Ext2 is about the only common filesystem format between Linux and the BSDs that will natively preserve permissions. If user or group IDs differ, you may need to use chown or chgrp. EXT2 timestamps have very coarse resolution, EXT4 has nanosecond resolution. EXT variants, including EXT4, have been known to trash data (YMMV), so caveat emptor.
BSD mtree(8) is available on some Linux distributions (e.g. OpenSUSE), and can be used to save and restore permissions, timestamps, flags, owner/group etc. (i.e. using mtree files to hold the metadata can be used even with filesystems that are incapable of storing that data directly, including FAT variants). For that matter, bsdtar is also available on some Linux distributions, so you may be able to use compatible versions on both sides.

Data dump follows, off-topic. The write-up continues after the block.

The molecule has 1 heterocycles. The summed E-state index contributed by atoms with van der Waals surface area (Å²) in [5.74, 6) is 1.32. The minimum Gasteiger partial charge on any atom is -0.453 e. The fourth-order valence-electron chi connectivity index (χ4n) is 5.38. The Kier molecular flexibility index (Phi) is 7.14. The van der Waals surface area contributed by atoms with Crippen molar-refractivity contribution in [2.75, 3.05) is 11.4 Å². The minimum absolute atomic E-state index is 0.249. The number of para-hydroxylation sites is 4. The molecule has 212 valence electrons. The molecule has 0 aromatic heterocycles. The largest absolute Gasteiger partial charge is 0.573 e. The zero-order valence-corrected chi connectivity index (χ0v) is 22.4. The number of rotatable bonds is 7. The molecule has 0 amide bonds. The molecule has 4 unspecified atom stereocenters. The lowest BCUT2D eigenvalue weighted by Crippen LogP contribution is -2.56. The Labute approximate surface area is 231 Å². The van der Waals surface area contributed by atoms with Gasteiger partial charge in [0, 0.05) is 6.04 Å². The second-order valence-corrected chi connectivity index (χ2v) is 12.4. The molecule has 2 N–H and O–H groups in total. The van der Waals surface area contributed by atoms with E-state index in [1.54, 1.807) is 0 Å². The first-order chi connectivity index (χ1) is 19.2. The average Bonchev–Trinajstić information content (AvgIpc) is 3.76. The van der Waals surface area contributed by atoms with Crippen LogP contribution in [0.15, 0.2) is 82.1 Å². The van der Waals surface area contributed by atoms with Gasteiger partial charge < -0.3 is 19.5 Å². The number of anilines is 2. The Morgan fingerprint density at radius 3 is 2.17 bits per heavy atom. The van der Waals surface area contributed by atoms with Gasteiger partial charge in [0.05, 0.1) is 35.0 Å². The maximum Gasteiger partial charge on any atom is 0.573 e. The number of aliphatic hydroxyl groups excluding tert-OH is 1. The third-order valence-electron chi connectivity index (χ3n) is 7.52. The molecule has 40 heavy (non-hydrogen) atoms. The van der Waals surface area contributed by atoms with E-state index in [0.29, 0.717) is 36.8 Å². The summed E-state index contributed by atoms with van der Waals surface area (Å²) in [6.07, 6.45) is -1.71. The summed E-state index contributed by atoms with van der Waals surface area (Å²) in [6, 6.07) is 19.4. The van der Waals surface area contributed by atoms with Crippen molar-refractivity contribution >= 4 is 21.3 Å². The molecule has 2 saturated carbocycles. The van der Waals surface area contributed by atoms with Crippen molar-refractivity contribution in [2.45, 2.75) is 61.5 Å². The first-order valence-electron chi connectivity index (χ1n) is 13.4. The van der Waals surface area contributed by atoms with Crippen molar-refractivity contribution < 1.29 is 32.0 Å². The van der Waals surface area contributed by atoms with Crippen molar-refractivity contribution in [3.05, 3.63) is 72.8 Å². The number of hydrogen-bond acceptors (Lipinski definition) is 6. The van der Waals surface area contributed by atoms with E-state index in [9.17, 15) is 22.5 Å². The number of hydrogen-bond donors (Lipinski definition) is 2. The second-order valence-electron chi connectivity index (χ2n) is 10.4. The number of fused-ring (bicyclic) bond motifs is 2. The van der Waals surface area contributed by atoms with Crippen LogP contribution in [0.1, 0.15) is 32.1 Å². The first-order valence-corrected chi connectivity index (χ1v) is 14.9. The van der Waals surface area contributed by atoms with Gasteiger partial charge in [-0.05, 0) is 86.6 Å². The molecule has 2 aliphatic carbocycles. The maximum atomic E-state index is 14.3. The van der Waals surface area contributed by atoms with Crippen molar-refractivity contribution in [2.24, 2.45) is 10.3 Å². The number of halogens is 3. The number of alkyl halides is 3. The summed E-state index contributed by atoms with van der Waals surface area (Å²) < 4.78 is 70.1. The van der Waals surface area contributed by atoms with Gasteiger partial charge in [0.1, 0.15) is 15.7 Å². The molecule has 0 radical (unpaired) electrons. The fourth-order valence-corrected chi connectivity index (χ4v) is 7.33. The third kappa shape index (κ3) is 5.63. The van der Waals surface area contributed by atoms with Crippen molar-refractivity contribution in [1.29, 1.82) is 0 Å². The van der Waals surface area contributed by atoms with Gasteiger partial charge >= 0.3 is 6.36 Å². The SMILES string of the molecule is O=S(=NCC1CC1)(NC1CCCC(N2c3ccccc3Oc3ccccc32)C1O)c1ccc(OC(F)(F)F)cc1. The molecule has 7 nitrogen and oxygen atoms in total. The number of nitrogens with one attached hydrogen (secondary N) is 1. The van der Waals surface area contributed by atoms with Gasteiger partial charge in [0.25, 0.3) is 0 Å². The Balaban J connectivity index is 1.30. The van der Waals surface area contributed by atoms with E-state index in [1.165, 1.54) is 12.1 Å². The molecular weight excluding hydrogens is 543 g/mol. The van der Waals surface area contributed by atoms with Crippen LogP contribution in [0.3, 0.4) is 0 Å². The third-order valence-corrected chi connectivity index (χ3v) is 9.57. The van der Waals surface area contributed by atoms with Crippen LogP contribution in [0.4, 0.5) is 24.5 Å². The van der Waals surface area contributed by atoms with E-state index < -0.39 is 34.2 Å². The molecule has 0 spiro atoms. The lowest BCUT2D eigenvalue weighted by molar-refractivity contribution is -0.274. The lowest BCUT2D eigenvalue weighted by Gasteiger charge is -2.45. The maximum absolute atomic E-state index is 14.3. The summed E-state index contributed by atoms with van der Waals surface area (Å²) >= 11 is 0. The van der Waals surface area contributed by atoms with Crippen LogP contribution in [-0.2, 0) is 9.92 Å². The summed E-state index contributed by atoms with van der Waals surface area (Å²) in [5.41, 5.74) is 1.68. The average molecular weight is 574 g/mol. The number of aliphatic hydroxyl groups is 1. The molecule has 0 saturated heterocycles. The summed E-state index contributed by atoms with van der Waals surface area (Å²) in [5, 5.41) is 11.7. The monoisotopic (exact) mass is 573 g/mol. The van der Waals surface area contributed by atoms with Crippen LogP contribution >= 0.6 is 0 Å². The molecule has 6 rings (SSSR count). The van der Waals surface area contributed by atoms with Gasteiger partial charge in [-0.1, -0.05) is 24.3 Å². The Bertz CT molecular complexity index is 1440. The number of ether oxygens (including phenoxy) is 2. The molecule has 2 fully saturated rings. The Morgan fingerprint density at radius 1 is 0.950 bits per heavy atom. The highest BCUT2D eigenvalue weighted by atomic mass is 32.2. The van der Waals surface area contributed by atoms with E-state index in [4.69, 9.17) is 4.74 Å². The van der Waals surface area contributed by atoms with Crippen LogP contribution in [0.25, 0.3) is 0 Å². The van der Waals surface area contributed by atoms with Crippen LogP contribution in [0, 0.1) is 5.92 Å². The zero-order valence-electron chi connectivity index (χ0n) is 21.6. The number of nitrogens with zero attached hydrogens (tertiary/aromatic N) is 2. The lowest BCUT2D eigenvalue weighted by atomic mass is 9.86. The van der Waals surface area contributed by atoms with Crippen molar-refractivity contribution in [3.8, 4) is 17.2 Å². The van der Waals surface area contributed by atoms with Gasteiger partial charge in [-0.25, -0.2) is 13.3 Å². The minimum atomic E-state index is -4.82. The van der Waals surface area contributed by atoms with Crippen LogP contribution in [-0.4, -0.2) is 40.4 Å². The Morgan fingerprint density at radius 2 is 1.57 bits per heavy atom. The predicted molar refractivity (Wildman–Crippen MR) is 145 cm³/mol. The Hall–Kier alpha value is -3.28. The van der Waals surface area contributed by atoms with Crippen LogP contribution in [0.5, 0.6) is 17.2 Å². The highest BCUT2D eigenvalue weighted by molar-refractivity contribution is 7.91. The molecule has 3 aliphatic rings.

If you have two running systems (as opposed to a single multiboot system), rsync over a network connection can also preserve such metadata. If you haven't used rsync, there's a steep learning curve, but it's quite flexible once you get the hang of it.
I've used EXT variants to hold shared data on multiboot systems, and rsync over the network to share and synchronize data between machines. There are even drivers for MS systems to read and write EXT2. The biggest oddball that I know of among systems (I know little about macos, and I'd like to keep it that way) is illumos and the distributions based on it, which shares no common ground with all of the others (it uses ZFS natively, might support UFS, maybe NTFS, but not EXT; there's no UFS for MS machines, and limited availability of ZFS for some windows variants. [and unless you have enterprise-level disk capacity and support staff to stay on top of beadm etc., you probably don't want ZFS]; illumos also lacks USB 3 support, so unless you limit yourself to USB 2 or lower ports and devices, USB transfers aren't an option).